Blog Launch

22 December 2010

Well we're launching our blog and it's a good day in Chada Katavi, slightly overcast, winds out of some direction or other, chance of rain a strong maybe, chances of sunshine about the same, and chances of us winning a writing award, nil. From today onward, "Chada" will be how we refer to the camp where we live and host safari guests, and "Katavi" will mean we're talking about the national park in which Chada camp is nestled.

Chada is a Nomad Tanzania creation, and to learn more about that, google it. Nomad is the company who can put together your safari, if you so choose to do it some day. We think you should, but we are not the marketing department. As a matter of fact, they don't want us anywhere near the marketing department, which is why we're stationed in the most remote place on the planet. I think we're allowed to say things like that, even though no study has been done to prove how remote we actually are. Simply stated: If you walk for days in any direction, seeing another human is not an expected outcome.

What you will see are animals. Animals by the savanna-load, so to speak. Herds of buffalo, pods of hippo, prides of lions, flocks of vultures, journeys of giraffe, melodies of larks, blah blah blah. Some people spend hours trying to figure out what a bunch of zebras should be called. We call them a beautiful gathering of wild, striped horses, faster than most other animals out here, except some types of antelope and, of course, the Cheetah!

We spend our working hours being civilized, studying wildife behaviour, patterns, seasonal migrations...
We have dinner parties with our guests in a big tent, with some rather fine dining, if we do say so ourselves...
We take people on professionally guided walks and drives and our local guides' knowledge is staggering...
Sometimes our guests do some staggering of their own...

So the blog is our lighter side of safari life, our chance to show you what's really going on out here; our chance to be less scientific about wildife, to showcase how much the bush gets under your skin, how much fun it is and how much work it can be too.

Tomorrow we are expecting 6 guests, that means our camp will be exactly half full. Yes, we are tiny. Not only are we tiny, but the camp is too. 6 big tents on decks with outdoor showers. The tents are, I just told you, big, so there is space inside for beds, tables, old fashoned's really not too bad.

Only the insane drive here, so no offense to those few of you who have driven in this season (not to name any names, Paul and Erika, owners of Twiga Lodge overlooking Arusha National Park), but the way to get here is to fly. Even by air, people step off the plane, turn in a bewildered circle, and then sprint to the nearest bush to pee. These little planes don't have toilets and the flight is long. The drive, and honestly Paul and Erika were the only 2 people this year to drive here, takes 4 days from Arusha. 4 days!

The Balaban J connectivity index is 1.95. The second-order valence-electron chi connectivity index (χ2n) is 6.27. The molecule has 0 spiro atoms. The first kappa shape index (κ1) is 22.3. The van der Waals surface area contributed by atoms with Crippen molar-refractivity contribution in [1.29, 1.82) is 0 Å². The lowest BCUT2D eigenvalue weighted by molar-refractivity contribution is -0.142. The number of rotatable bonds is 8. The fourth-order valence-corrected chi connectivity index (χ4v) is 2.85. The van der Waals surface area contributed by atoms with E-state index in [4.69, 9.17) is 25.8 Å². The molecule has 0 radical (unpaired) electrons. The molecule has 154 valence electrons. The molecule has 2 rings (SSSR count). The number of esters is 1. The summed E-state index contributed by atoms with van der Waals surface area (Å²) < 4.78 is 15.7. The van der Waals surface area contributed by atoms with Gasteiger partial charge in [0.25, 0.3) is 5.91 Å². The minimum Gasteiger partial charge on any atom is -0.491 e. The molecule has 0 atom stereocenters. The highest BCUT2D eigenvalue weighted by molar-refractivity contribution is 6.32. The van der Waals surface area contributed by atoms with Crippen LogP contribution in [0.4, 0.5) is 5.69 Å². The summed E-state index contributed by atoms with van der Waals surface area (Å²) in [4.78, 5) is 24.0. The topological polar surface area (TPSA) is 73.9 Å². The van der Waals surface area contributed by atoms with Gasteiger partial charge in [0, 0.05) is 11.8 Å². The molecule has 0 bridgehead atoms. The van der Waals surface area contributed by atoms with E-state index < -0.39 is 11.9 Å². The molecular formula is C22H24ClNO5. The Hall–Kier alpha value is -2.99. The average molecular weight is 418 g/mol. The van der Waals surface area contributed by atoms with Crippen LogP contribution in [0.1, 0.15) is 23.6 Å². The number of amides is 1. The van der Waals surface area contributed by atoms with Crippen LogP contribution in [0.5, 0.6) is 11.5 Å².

The above paragraph is exactly why we are not allowed near the marketing department. Plugging another safari camp so shamelessly like that is grounds for banishment to the deep beyond...Katavi. Frankly, we came to Nomad because of the Chada opportunity. Having worked in southern Sudan, Kenya, Burundi and Uganda before, we really thought we were living in the middle of nowhere. Maybe we were, but if that was the middle of nowhere, this is another planet.

To answer your question, if we are so remote, how are we able to blog? We have a satellite dish, some wires, two lap tops, and a tall thin contraption with blue lights up the side. We had to put a fence of thorny acacia branches around the dish to stop elephants from rubbing on it. That is not good for reception, the rubbing, believe it or not. This was never mentioned in the installation instructions.

Speaking of Acacia trees, the Australians of all people, no offense of course to any Aussie safari clients or potential ones, you know, just saying. Maybe we should be more specific. Australian botanists have claimed that Acacia trees only exist in Australia; that African Acacia trees should be put in a different genus. So just to be clear, this blog site will ALWAYS refer to them as Acacia trees. Their fame is second only to maybe lions and elephants, and we will not be calling them Faidherbia any time soon, even if we could pronounce it correctly.

See you next time. Mark, Kristen and 21 intrepid Tanzanians

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